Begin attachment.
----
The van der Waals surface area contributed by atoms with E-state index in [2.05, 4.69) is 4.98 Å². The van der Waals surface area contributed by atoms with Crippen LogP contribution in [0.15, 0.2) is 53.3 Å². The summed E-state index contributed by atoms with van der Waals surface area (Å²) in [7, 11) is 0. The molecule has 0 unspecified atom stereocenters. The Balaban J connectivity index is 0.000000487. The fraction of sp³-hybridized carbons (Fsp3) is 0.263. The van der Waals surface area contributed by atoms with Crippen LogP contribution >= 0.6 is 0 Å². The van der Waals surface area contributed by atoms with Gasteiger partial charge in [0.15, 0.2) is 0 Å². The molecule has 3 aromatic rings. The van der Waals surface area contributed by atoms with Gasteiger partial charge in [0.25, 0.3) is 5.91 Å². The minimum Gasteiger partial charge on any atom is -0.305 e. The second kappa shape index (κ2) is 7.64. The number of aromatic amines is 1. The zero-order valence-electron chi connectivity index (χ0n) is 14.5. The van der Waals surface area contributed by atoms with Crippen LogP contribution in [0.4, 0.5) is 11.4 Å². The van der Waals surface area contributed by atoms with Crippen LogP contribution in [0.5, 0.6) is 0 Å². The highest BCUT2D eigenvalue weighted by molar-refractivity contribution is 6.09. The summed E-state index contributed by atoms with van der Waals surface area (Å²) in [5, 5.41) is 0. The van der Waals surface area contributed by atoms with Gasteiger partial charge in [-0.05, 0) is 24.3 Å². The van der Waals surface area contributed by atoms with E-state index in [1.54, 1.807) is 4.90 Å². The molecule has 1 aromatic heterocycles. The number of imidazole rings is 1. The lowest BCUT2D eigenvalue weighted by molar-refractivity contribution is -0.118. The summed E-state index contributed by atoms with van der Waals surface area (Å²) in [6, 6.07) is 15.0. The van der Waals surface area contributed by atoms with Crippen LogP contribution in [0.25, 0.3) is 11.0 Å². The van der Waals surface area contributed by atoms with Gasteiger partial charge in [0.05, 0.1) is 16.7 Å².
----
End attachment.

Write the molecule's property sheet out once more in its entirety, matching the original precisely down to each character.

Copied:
The van der Waals surface area contributed by atoms with E-state index in [2.05, 4.69) is 4.98 Å². The van der Waals surface area contributed by atoms with Crippen LogP contribution in [0.15, 0.2) is 53.3 Å². The summed E-state index contributed by atoms with van der Waals surface area (Å²) in [7, 11) is 0. The molecule has 0 unspecified atom stereocenters. The Balaban J connectivity index is 0.000000487. The fraction of sp³-hybridized carbons (Fsp3) is 0.263. The van der Waals surface area contributed by atoms with Crippen LogP contribution >= 0.6 is 0 Å². The van der Waals surface area contributed by atoms with Gasteiger partial charge in [0.15, 0.2) is 0 Å². The molecule has 3 aromatic rings. The van der Waals surface area contributed by atoms with Gasteiger partial charge in [0.25, 0.3) is 5.91 Å². The minimum Gasteiger partial charge on any atom is -0.305 e. The second kappa shape index (κ2) is 7.64. The number of aromatic amines is 1. The zero-order valence-electron chi connectivity index (χ0n) is 14.5. The van der Waals surface area contributed by atoms with Crippen LogP contribution in [0.4, 0.5) is 11.4 Å². The van der Waals surface area contributed by atoms with Crippen LogP contribution in [0.5, 0.6) is 0 Å². The highest BCUT2D eigenvalue weighted by molar-refractivity contribution is 6.09. The summed E-state index contributed by atoms with van der Waals surface area (Å²) in [5, 5.41) is 0. The van der Waals surface area contributed by atoms with Gasteiger partial charge in [-0.05, 0) is 24.3 Å². The van der Waals surface area contributed by atoms with E-state index in [1.54, 1.807) is 4.90 Å². The molecule has 1 aromatic heterocycles. The number of imidazole rings is 1. The lowest BCUT2D eigenvalue weighted by molar-refractivity contribution is -0.118. The summed E-state index contributed by atoms with van der Waals surface area (Å²) in [6, 6.07) is 15.0. The van der Waals surface area contributed by atoms with Crippen LogP contribution in [0.25, 0.3) is 11.0 Å². The van der Waals surface area contributed by atoms with Gasteiger partial charge in [0.05, 0.1) is 16.7 Å².